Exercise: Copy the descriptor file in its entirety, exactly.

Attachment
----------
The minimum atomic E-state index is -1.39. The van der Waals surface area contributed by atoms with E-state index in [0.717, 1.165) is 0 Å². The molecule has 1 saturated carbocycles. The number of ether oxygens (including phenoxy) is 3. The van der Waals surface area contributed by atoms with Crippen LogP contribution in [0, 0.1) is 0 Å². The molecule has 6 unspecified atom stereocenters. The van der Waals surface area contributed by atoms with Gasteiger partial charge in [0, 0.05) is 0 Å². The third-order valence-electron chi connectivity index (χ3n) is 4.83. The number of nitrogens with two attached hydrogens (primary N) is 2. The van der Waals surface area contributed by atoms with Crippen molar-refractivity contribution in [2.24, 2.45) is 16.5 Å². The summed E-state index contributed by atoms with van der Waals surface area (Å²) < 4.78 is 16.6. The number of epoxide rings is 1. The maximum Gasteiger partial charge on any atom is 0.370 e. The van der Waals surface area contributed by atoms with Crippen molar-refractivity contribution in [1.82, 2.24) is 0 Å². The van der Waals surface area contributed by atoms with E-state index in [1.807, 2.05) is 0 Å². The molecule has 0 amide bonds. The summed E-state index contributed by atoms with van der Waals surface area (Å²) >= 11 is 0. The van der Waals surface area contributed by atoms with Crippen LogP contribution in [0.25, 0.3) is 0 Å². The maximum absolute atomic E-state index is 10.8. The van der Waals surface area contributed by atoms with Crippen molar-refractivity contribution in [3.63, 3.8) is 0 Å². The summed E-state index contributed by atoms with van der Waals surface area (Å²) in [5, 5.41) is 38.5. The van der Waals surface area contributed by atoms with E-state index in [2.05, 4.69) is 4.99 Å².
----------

The minimum atomic E-state index is -1.39. The van der Waals surface area contributed by atoms with E-state index in [0.717, 1.165) is 0 Å². The molecule has 1 saturated carbocycles. The number of ether oxygens (including phenoxy) is 3. The van der Waals surface area contributed by atoms with Crippen LogP contribution in [0, 0.1) is 0 Å². The molecule has 6 unspecified atom stereocenters. The van der Waals surface area contributed by atoms with Gasteiger partial charge in [0, 0.05) is 0 Å². The third-order valence-electron chi connectivity index (χ3n) is 4.83. The number of nitrogens with two attached hydrogens (primary N) is 2. The van der Waals surface area contributed by atoms with Crippen molar-refractivity contribution in [2.24, 2.45) is 16.5 Å². The summed E-state index contributed by atoms with van der Waals surface area (Å²) < 4.78 is 16.6. The number of epoxide rings is 1. The maximum Gasteiger partial charge on any atom is 0.370 e. The van der Waals surface area contributed by atoms with Crippen molar-refractivity contribution in [1.82, 2.24) is 0 Å². The van der Waals surface area contributed by atoms with E-state index in [1.807, 2.05) is 0 Å². The molecule has 0 amide bonds. The summed E-state index contributed by atoms with van der Waals surface area (Å²) >= 11 is 0. The van der Waals surface area contributed by atoms with Crippen LogP contribution in [0.25, 0.3) is 0 Å². The maximum absolute atomic E-state index is 10.8. The van der Waals surface area contributed by atoms with Crippen molar-refractivity contribution in [3.63, 3.8) is 0 Å². The summed E-state index contributed by atoms with van der Waals surface area (Å²) in [5, 5.41) is 38.5. The van der Waals surface area contributed by atoms with E-state index in [2.05, 4.69) is 4.99 Å².